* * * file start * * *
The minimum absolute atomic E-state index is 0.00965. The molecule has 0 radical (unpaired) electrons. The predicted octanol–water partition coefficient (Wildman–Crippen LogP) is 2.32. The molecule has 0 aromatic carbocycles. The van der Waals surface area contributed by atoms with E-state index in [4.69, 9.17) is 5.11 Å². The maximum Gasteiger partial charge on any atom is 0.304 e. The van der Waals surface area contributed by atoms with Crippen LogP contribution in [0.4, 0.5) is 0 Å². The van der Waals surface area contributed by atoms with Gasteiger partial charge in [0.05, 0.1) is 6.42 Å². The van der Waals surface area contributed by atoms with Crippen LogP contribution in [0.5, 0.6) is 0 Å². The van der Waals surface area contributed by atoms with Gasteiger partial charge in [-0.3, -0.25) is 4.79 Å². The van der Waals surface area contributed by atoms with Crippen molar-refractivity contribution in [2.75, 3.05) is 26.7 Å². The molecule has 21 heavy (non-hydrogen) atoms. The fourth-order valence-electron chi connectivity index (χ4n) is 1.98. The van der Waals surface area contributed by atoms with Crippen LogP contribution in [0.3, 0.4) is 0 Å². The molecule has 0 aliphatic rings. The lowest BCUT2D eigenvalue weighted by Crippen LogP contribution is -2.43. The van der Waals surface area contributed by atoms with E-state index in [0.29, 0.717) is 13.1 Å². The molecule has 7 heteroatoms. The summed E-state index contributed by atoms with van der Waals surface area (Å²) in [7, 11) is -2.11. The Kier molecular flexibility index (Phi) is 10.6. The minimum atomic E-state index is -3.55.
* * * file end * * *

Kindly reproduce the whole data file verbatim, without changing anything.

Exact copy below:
The minimum absolute atomic E-state index is 0.00965. The molecule has 0 radical (unpaired) electrons. The predicted octanol–water partition coefficient (Wildman–Crippen LogP) is 2.32. The molecule has 0 aromatic carbocycles. The van der Waals surface area contributed by atoms with E-state index in [4.69, 9.17) is 5.11 Å². The maximum Gasteiger partial charge on any atom is 0.304 e. The van der Waals surface area contributed by atoms with Crippen LogP contribution in [0.4, 0.5) is 0 Å². The van der Waals surface area contributed by atoms with Gasteiger partial charge in [0.05, 0.1) is 6.42 Å². The van der Waals surface area contributed by atoms with Crippen LogP contribution in [0.5, 0.6) is 0 Å². The van der Waals surface area contributed by atoms with Gasteiger partial charge in [-0.3, -0.25) is 4.79 Å². The van der Waals surface area contributed by atoms with Crippen molar-refractivity contribution in [2.75, 3.05) is 26.7 Å². The molecule has 21 heavy (non-hydrogen) atoms. The fourth-order valence-electron chi connectivity index (χ4n) is 1.98. The van der Waals surface area contributed by atoms with Crippen LogP contribution in [0.3, 0.4) is 0 Å². The molecule has 0 aliphatic rings. The lowest BCUT2D eigenvalue weighted by Crippen LogP contribution is -2.43. The van der Waals surface area contributed by atoms with E-state index in [0.29, 0.717) is 13.1 Å². The molecule has 7 heteroatoms. The summed E-state index contributed by atoms with van der Waals surface area (Å²) in [7, 11) is -2.11. The Kier molecular flexibility index (Phi) is 10.6. The minimum atomic E-state index is -3.55.